While I was researching color theory and focusing on creating collages, something I was, at the time, inexperienced with, I decided to make a collage based on a specific decade and its influence in the United States. Narrowing down the decade wasn't difficult for me because the 1940s appeals to me greatly, at least in regards to interesting historical events and the emergence of a new medium for art: comic books.

To me, the three things that seemed most relevant to me about the 1940s were, of course, World War II, the "Pin-up Girl" aesthetic, and the rise of comic books. I chose to have my subject be a pin-up girl wearing a World War II soldier's uniform (which is an idea actually used throughout the 1940s). To further represent World War II, specifically, I took one of its most defining and unique elements: the use of the atomic bomb. The "bombshell" rides a literal bomb. By the way, I want to make it clear that this is not me "making fun" of the use of the atomic bomb or making light of it; I actually believe that the introduction of that type of warfare was a huge mistake and unethical. I just feel that it is an easy way to represent US involvement in the world's deadliest war, to date.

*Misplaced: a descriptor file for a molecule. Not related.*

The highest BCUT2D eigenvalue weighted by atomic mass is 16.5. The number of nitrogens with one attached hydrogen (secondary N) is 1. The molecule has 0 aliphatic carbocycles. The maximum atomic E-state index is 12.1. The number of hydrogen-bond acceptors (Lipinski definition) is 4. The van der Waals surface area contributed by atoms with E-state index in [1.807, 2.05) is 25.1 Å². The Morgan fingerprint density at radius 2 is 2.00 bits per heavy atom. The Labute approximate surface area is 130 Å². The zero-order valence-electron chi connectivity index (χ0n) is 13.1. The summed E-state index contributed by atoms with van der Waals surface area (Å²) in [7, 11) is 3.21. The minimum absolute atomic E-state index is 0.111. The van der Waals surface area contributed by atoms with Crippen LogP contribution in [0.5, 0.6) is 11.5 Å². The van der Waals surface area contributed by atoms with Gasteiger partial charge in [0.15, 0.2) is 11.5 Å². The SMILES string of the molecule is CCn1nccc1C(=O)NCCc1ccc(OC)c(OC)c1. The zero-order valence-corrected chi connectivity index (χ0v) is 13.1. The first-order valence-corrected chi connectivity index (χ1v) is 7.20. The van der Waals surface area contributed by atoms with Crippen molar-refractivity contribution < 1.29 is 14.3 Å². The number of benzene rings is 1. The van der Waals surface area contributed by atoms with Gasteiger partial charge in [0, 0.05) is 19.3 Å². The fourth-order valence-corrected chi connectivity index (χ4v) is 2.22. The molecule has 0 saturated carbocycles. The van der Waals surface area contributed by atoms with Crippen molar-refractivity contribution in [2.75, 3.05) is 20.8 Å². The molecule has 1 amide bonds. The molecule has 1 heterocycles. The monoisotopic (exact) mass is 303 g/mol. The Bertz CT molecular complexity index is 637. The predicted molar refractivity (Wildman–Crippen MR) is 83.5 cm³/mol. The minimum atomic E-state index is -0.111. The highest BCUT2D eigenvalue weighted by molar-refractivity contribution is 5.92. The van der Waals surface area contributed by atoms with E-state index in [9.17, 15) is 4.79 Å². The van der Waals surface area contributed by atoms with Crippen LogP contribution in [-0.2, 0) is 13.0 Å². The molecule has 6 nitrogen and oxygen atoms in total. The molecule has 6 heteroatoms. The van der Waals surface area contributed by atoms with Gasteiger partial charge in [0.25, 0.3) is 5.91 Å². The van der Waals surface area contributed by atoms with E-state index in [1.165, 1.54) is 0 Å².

The colors I implemented, as well as the sharpie detailing, are meant to remind the viewer of the clean lines and bright colors of comic books, especially the early ones like Action Comics, Detective Comics, and Wonder Woman. The bombshell also grabs onto the pole sporting the American flag (or an abstraction of it), attempting to further remind the viewer of the extreme patriotism during the 1940s, the era of "victory curls," "victory gardens," and characters like Superman, Wonder Woman, and Captain America who wore American colors and saved the world by fighting the Nazis.

The design was overall inspired by other homages to the 1940/50s like Fallout's Nuka-Cola Girl and DC Comic's title, DC's Bombshells, which places the classic characters into the clothing and environment of the 1940s. The reference to Fallout's Nuka-Cola girl is also reinforced by the Coca-Cola bottle in her hand, another staple of the 1940s.

This piece is actually quite small and intricate in real life, so creating it was definitely a challenge, as my typical medium-of-choice is not collage. However, I am very pleased with the end result.

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